By the way, have you ever heard of roleplaying? Taz isn't being serious.


This message is a reply to:
 Message 21 by Acalepha, posted 06-09-2011 3:09 PM Acalepha has responded

Replies to this message:
 Message 36 by Acalepha, posted 06-09-2011 7:33 PM New Cat's Eye has responded

New Cat's Eye
Inactive Member


Message 27 of 336 (619392)
06-09-2011 4:27 PM
Reply to: Message 25 by DBlevins
06-09-2011 3:58 PM


Re: Danger Will Robinson!
I hope you can see the inherent danger in using the phrase "had to have".

Kind of, but not really.

Scientists try to not use that phrase, as it denotes certainty; without doubt.

Meh, not so much... it doesn't have to.

For example, there had to have been a common ancestor between chimps and humans for the ToE to be correct.

That is one reason Creation science is NOT science.

Only if you force the certainty beyond the normal tentativity-included everyday usage of the words.


This message is a reply to:
 Message 25 by DBlevins, posted 06-09-2011 3:58 PM DBlevins has responded

Replies to this message:
 Message 29 by DBlevins, posted 06-09-2011 4:53 PM New Cat's Eye has acknowledged this reply
 Message 39 by Acalepha, posted 06-09-2011 7:42 PM New Cat's Eye has acknowledged this reply

New Cat's Eye
Inactive Member


Message 51 of 336 (619563)
06-10-2011 12:27 PM
Reply to: Message 36 by Acalepha
06-09-2011 7:33 PM


Re: Dear Catholic Scientist
Let us say that I use a "ID" as a explanation for creationism. Am I not substituting a make believe myth for a whole bunch of ethnic one?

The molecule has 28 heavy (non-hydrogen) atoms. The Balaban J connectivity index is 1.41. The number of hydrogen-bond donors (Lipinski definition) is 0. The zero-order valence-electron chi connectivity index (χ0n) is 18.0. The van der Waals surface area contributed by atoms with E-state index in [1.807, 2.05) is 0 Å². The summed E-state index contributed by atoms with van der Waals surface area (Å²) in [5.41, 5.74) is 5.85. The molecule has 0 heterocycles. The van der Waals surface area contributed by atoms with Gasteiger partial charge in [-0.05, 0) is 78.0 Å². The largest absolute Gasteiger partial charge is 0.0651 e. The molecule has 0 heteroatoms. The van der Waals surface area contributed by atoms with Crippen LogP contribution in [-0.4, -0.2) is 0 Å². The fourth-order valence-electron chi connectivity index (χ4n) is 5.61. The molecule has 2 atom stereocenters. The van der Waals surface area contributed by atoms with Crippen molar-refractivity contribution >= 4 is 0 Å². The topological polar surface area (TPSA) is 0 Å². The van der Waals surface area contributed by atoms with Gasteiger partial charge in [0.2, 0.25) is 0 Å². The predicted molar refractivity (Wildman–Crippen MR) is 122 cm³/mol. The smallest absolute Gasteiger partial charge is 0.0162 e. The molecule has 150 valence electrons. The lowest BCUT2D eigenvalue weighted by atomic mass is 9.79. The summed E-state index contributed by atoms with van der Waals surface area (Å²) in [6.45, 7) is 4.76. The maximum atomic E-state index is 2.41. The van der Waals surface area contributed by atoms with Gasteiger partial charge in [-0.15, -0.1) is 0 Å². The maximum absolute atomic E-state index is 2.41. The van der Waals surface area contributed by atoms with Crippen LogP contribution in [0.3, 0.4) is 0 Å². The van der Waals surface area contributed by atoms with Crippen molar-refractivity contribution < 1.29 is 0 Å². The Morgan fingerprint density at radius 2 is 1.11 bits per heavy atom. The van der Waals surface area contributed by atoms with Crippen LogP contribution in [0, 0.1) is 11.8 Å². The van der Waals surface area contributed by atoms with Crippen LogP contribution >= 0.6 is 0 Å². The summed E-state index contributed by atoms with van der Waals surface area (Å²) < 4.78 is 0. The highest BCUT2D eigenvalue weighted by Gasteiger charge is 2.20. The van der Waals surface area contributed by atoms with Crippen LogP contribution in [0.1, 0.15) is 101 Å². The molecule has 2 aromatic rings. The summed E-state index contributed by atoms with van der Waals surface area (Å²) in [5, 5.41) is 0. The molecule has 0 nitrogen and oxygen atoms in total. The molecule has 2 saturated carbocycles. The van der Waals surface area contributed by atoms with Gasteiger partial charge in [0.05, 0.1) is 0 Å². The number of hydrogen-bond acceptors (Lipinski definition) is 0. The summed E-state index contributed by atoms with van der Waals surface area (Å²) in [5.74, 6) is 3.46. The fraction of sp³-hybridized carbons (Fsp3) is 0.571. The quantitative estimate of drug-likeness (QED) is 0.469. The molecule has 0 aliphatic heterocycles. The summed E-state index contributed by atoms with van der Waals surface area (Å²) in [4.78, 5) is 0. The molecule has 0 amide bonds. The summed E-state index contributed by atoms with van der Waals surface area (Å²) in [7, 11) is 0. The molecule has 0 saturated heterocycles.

Huh?

What ever way you look at it, you are dismissing the cultural beliefs of all the different ethnic groups that espouse them.

I think I'm following you...

You're saying that if you decide to teach creationism, then picking one particular version and only teaching that is prejudiced. I don't think anyone disagrees with that.

As I've explained, one solution to that dilemma is to teach an overarching all-inclusive creationism like ID. But, again: BUT, we would have to have empirical evidence of ID to include it in a science curriculum. Now, if we did have that evidence, then there wouldn't be any problems teaching ID in a science class. You wouldn't be dismissing any cultural belief anymore than the current teaching of evolution does.

Make sense?


The truth of our faith becomes a matter of ridicule among the infidels if any Catholic, not gifted with the necessary scientific learning, presents as dogma what scientific scrutiny shows to be false. - St. Thomas Aquinas

This message is a reply to:
 Message 36 by Acalepha, posted 06-09-2011 7:33 PM Acalepha has responded

Replies to this message:
 Message 53 by Acalepha, posted 06-10-2011 4:01 PM New Cat's Eye has not yet responded

New Cat's Eye
Inactive Member


Message 52 of 336 (619564)
06-10-2011 12:29 PM
Reply to: Message 34 by DBlevins
06-09-2011 6:32 PM


Re: Ok,, I understand
Race, as a classification, has no value.

We should have a new thread on this...

Race, as a classification, has value to Affirmative Action, no?


This message is a reply to:
 Message 34 by DBlevins, posted 06-09-2011 6:32 PM DBlevins has not yet responded

Replies to this message:
 Message 54 by Acalepha, posted 06-10-2011 4:02 PM New Cat's Eye has not yet responded